Let’s get this Christmas roast a-cooking. We’re not actually roasting anything today, unfortunately, but we are talking about what makes a Christmas classic, and I don’t think I’ve ever been to a Christmas lunch or dinner that doesn’t have a good bit of roast meat. That and Farrah Moan just got eliminated from All Stars 4 and I’m kind of not over it.
Anyway, back on topic; Christmas classics. When I think of classic Christmas things I think of Love, Actually (go read our review, it was done by our amazing intern Corina and she killed it), Home Alone and Mariah Carey rising from the pits of obscurity singing All I Want For Christmas Is You. Each of them is almost synonymous with Christmas because of a couple of reasons; they’re released around Christmas and they made such a splash on their original release that they were brought back the next year. And then the year after that. And then the year after that. And then Mariah Carey got so big that I heard All I Want For Christmas Is You remixed into a club banger and I questioned why someone would ever do that and also why I was in a club on a Thursday night. You get the point; each of these Christmas narratives exceeded their original expectations and became part of the huge money-making scheme that is Christmas. But what makes these classics stand out from the crowd? Well, it’s a little thing called nostalgia.
Nostalgia culture is one of the biggest forces in popular culture, and Christmas thrives off of it. A successful Christmas classic does one thing very well; it invokes that warm, fuzzy, child-like feeling of Christmas Day. Everyone remembers how the felt unwrapping all those presents and seeing what shiny new things they wanted so bad, and Christmas lives off of that power. Love, Actually and All I Want For Christmas Is You capture that feeling of being together with family and loved ones. Home Alone is that feeling of child-like wonder, beating the bad guys and saving Christmas all alone. They all make you feel warm and fuzzy afterwards and make you remember Christmas’ past. There are a couple of new additions to the holiday canon as well. Ariana Grande with Santa Tell Me seems to be having a good run, feeding off the same Mariah Carey vibes, as well as A Christmas Prince on Netflix (which apparently got a sequel so it’s doing something right), which is a princess story and a Christmas story all wrapped into one. I’ll hesitantly say Elf is also a Christmas classic because it was one of my favourite Christmas movies growing up and it has that reverse child-like wonder of seeing the world.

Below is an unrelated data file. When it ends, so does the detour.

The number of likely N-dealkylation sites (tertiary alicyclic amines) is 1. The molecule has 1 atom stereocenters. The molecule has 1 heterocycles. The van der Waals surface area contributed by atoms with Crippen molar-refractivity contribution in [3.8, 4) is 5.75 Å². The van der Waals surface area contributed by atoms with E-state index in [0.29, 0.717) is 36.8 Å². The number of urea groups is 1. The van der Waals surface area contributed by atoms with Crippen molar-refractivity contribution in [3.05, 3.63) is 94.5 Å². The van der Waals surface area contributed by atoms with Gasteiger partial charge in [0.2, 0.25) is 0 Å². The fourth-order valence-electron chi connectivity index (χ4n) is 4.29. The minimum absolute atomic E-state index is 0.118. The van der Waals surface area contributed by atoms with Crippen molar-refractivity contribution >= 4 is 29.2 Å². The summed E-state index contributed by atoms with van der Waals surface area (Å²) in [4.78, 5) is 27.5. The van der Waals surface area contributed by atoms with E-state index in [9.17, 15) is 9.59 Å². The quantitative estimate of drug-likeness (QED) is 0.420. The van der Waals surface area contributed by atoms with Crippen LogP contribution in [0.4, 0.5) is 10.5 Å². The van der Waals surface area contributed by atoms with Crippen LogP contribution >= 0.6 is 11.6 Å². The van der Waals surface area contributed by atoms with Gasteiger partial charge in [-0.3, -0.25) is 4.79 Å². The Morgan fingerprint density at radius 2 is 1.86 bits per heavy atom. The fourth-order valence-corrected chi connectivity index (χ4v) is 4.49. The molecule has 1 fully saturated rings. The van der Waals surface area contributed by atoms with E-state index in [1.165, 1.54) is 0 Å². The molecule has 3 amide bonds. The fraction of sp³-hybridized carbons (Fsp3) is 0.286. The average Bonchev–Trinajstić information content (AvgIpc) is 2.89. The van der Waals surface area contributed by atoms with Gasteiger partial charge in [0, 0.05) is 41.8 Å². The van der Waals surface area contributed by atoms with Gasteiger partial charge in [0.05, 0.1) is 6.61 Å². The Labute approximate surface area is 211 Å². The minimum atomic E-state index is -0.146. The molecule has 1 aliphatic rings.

In saying this, let’s look at the reverse. Christmas-themed things come out every year trying to make something stick. A really great example of this from this year was the RuPaul’s Drag Race Holy-slay Spectacular. Drag Race already feeds off of its own nostalgia, with fans becoming very invested in the queens and everything they do, so it seems like it would be a good idea. And, to an extent, it was. Viewers got to see fan favourite (LA-based) queens like Kim Chi, Trixie Mattel and Latrice Royale, as well as some of the older queens like Sonique and new favourites like Mayhem Miller. However, the nostalgia element got lost in favour of advertising RuPaul’s new Christmas album, making the special an hour-long musical/lip sync extravaganza and not the cut-throat competition fans love to watch. The end result was something that felt a little half-baked, and it didn’t utilise the nostalgic elements of the fan favourite queens well enough to really stick out in the over-saturated holiday market.
Finally, there is something to be said for personal nostalgia. We all celebrate Christmas in our own ways, with our own little rituals and artefacts from Christmas’ past. For me personally, I always listen to All I Want For Christmas Is You by Park Bom and Lee Hi. For three years of my life, I was fully immersed in k-pop culture, and this song takes me back there for a little bit. It’s my own little bit of nostalgia, and I treasure it. Another really famous one is the Die Hard franchise. The movie, I feel, has a personality disorder. It is both a hardcore action movie and a Christmas movie, because it is Christmas-themed (in that it’s the time of year) and it’s a recurring movie for the time of year for a lot of people, but other than the date there is nothing that ties it to Christmas. Every year, though, people come from all across the internet to debate whether or not this fast-paced action thriller belongs in the echelons of Christmas movies, sitting up there alongside Home Alone, Love Actually and (hopefully) Elf. In doing so, they create their own bit of nostalgia culture and, while the movie can be enjoyed at any time of the year, I think doing so on Christmas is an appropriate way to celebrate the holiday.
In all, Christmas is about the nostalgia culture. Successful additions to the holiday canon draw that feeling of child-like wonder and being close to loved ones and spin it into a magical story or song that you can’t help but enjoy because it makes you feel all warm and fuzzy inside, connecting you back to the memories you’ve made over the years. That, ladies and gentlemen, is what makes a Christmas classic. I hope all our readers had a Merry Christmas and enjoyed their holidays.